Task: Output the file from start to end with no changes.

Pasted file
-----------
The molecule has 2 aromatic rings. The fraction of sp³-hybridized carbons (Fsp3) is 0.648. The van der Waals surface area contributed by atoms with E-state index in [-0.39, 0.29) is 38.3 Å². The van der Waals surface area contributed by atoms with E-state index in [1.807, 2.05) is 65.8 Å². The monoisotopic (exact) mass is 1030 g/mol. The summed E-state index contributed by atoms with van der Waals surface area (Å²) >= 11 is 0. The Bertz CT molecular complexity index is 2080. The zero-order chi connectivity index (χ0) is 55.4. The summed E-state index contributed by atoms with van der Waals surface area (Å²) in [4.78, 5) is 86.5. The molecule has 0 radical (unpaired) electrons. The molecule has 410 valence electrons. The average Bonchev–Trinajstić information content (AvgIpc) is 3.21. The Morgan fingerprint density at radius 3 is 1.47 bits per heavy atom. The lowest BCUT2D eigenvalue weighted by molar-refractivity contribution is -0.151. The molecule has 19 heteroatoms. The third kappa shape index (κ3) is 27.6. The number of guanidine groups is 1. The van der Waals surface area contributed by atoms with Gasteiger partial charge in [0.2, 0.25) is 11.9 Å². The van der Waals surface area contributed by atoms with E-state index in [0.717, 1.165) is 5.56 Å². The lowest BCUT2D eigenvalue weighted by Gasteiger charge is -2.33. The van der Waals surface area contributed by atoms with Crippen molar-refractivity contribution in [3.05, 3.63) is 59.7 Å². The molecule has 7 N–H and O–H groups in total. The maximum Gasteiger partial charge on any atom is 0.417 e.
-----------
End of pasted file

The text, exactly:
The molecule has 2 aromatic rings. The fraction of sp³-hybridized carbons (Fsp3) is 0.648. The van der Waals surface area contributed by atoms with E-state index in [-0.39, 0.29) is 38.3 Å². The van der Waals surface area contributed by atoms with E-state index in [1.807, 2.05) is 65.8 Å². The monoisotopic (exact) mass is 1030 g/mol. The summed E-state index contributed by atoms with van der Waals surface area (Å²) >= 11 is 0. The Bertz CT molecular complexity index is 2080. The zero-order chi connectivity index (χ0) is 55.4. The summed E-state index contributed by atoms with van der Waals surface area (Å²) in [4.78, 5) is 86.5. The molecule has 0 radical (unpaired) electrons. The molecule has 410 valence electrons. The average Bonchev–Trinajstić information content (AvgIpc) is 3.21. The Morgan fingerprint density at radius 3 is 1.47 bits per heavy atom. The lowest BCUT2D eigenvalue weighted by molar-refractivity contribution is -0.151. The molecule has 19 heteroatoms. The third kappa shape index (κ3) is 27.6. The number of guanidine groups is 1. The van der Waals surface area contributed by atoms with Gasteiger partial charge in [0.2, 0.25) is 11.9 Å². The van der Waals surface area contributed by atoms with E-state index in [0.717, 1.165) is 5.56 Å². The lowest BCUT2D eigenvalue weighted by Gasteiger charge is -2.33. The van der Waals surface area contributed by atoms with Crippen molar-refractivity contribution in [3.05, 3.63) is 59.7 Å². The molecule has 7 N–H and O–H groups in total. The maximum Gasteiger partial charge on any atom is 0.417 e.